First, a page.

The Indians moved to 13-9 on the year with a strong three-game sweep of the Tigers to extend their winning streak over Detroit to 20 straight decisions, now within striking distance of the most consecutive wins against one opponent in Major League Baseball history. Cleveland got its share of strong starting pitching and quality work out of the bullpen, but the bats came to life against a shaky pitching staff in Motown, dropping 21 runs on the Tigers arms during the three-game set.
A moving strike zone is hard to combat when you are already struggling with your own control on the mound. Carlos Carrasco fought through command issues on Wednesday, while the combination of a rough performance from the Cleveland bullpen and another lackluster showing from the Indians bats against Kyle Hendricks and three Chicago relievers helped push the Cubs to a 7-2 win at Progressive Field.
The Indians matched the Cubs in the hit department, but nine free passes by Cleveland pitching helped increase base traffic and opportunities for the opposing Chicago club, already one of the top offense in the game today without extra help. Neither team was all that impressive with runners in scoring position, but the Cubs came through when it counted with several big hits, including a pair of homers from the big boppers at the top of their lineup. The Indians squandered scoring chances throughout the night, doing little to help their cause.
In the end, it marked another game where the Indians faltered against a top-tier opponent.
The Indians scored ten runs – yes, you read that right – in the seventh inning with a 3-0 lead to back Carlos Carrasco and the Cleveland bullpen in a 13-0 three-hit shutout over the Cincinnati Reds on Thursday night.
Questions have plagued the Indians offense throughout the season, but the lineup erupted in a cathartic seventh inning in systematically tearing apart the Reds’ bullpen. Carrasco gave the Tribe his third straight quality start and limited the Cincinnati lineup to just one hit over six shutout innings of work and the Cleveland bullpen extended the team’s scoreless body of work against the Reds bats to 23 consecutive innings, dating back to the fourth inning on Tuesday.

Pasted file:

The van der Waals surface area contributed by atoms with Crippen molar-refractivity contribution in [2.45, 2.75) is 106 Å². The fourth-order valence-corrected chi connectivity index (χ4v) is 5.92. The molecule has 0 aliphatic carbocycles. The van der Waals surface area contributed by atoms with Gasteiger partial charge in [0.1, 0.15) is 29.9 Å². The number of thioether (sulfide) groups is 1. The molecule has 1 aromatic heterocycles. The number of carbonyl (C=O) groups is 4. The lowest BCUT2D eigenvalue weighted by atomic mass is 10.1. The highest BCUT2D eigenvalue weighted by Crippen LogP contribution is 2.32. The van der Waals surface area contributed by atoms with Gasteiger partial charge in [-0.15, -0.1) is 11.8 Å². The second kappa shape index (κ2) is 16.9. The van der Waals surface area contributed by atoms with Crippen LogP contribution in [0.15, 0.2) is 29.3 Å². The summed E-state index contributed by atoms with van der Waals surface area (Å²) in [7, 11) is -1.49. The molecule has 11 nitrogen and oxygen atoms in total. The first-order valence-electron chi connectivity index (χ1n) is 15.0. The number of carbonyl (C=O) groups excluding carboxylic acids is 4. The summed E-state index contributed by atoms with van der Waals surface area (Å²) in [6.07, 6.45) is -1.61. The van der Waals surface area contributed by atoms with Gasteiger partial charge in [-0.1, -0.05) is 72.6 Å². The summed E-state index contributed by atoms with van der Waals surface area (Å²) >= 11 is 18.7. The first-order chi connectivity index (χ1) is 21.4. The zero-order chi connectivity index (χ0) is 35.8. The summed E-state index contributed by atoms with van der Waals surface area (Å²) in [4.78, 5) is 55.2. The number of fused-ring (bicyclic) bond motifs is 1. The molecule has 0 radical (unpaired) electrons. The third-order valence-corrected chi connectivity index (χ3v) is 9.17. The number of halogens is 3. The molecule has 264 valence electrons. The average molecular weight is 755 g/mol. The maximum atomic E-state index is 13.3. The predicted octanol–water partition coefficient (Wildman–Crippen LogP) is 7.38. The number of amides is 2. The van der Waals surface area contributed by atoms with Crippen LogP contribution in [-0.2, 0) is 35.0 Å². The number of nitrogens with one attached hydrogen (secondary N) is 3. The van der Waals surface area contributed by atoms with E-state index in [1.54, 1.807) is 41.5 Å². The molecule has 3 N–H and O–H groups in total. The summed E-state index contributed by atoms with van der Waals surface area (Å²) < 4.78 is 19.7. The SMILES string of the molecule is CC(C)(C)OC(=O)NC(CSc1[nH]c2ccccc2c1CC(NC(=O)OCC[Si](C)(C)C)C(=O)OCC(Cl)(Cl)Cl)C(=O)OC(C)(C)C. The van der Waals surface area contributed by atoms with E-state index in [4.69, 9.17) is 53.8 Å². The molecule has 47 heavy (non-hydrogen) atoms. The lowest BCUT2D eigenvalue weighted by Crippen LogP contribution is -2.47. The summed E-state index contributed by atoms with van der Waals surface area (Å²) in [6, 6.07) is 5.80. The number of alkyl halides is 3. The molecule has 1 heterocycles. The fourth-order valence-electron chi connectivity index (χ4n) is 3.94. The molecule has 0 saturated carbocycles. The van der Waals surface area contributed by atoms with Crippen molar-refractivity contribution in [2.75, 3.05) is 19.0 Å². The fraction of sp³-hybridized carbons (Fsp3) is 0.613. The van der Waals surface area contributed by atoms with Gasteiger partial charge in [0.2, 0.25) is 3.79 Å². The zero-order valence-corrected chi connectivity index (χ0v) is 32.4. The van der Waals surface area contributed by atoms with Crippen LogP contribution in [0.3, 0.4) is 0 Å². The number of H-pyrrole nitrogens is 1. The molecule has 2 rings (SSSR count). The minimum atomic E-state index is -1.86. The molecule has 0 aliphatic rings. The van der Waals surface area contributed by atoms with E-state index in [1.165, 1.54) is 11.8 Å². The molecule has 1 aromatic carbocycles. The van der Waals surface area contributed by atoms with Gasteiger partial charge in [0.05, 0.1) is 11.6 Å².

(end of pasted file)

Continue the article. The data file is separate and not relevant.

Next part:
With rains falling heavily in northeast Ohio and scattered thunderstorms forecast for the Cincinnati area throughout the day on Monday, the Cleveland Indians and Cincinnati Reds will be hoping to avoid any doubleheader silliness to open their four-game series split between the two cities this week.
The Indians (5-5) will be the road team first, heading to the Queen City for Monday and Tuesday games at Great American Ball Park. The club has not had the best of weeks and is struggling mightily at the plate, squandering some consistent quality start pitching unlike anything seen in quite some time. Through ten games, the Indians starting rotation has fired nine quality starts, but the offense has mustered just 26 total runs of offense in those games, leading to the subpar overall record through the first sixth of the shortened season schedule.
Few expected the Cleveland offense to be the bright spot of the 2020 season with a loaded pitching staff, but the Indians’ woes at the plate continued to drag the team down on Saturday night as the Tribe mustered just two infield singles in a 3-0 shutout against the victorious Minnesota Twins.
Every game feels all the more important in a 60-game schedule, which means this week’s four-game series between the Cleveland Indians and Minnesota Twins could have a significant effect on how the American League Central Division plays out in 2020.
The Indians (4-2) are off to a hot start, led by incredible starting pitching performances from six different starters. The team could very well be sitting at a 6-0 record, but a late loss in extra innings in the second game of the season against the Kansas City Royals and a tough defeat on Wednesday night when the Chicago White Sox tagged Brad Hand for four runs in the ninth have left the Indians a half game out of first place, trailing only the Twins.